It's too bad, but just the reality these days: For many SMEs, backing up their data only plays a minor role. On the one hand, helpful solutions are often too expensive, at least at first glance; on the other hand, the presence of RAID arrays on servers is deceiving - it portrays a false sense of security. The bottom line is this: Many errors can unleash the worst-case scenario - data loss.
The purpose of a backup is to protect data and system against a host of potential disaster scenarios. These risks include software errors, malicious attacks, viruses, hardware failures or a host of other potential issues.
Sometimes, a mere shut down of power or an electrical surge that emits a strong voltage spike can even destroy highly sophisticated RAID storage systems.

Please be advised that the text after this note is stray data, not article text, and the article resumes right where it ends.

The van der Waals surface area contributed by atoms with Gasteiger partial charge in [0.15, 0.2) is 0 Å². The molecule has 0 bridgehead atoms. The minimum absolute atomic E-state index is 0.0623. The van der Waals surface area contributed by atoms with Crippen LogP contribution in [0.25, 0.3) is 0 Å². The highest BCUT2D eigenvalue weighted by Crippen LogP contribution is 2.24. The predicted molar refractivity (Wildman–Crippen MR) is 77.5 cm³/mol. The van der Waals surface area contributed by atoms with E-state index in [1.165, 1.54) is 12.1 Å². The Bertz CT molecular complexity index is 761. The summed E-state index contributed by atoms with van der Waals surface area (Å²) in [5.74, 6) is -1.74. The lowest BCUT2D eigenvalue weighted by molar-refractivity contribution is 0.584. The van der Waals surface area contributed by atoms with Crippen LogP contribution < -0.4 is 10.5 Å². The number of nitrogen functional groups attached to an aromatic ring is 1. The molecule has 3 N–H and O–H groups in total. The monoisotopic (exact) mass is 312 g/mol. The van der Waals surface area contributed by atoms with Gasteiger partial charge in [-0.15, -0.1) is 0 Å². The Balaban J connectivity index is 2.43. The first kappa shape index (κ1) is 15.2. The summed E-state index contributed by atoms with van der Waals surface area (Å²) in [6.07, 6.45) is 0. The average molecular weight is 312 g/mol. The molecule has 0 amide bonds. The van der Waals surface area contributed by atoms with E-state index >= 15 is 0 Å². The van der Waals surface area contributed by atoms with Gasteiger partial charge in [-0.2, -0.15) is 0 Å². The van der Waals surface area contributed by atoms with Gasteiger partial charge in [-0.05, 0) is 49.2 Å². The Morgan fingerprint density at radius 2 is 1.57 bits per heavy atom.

However, the most frequent cause of substantial data loss is the user himself. For instance, the accidental deletion of seemingly unimportant data may not be noticed until days or weeks later, and in many cases that's simply too late to launch a rescue mission.
To counter the usual problems of breakdowns, users are best advised to employ redundant data maintenance. This means storing vital information on different systems, ideally even in different locations. That is crucial in that it helps users guard against physical forces beyond their control, such as burglaries, flooding, fires or earthquakes.
- Security Approaches
- Does Emergency Data Recovery Work Properly?
- The Linear Method Or Helical Scan
- Data Compression: Optimistic Specifications
- 8 mm / Mammoth / AIT
- Test Object: Tandberg SLR75
- Test Scenario: Backing Up 28.4 GB Of Usage Data
- The Backup Process
- The Dress Rehearsal: Restoring Data
- The Future: Minimize Sources Of Error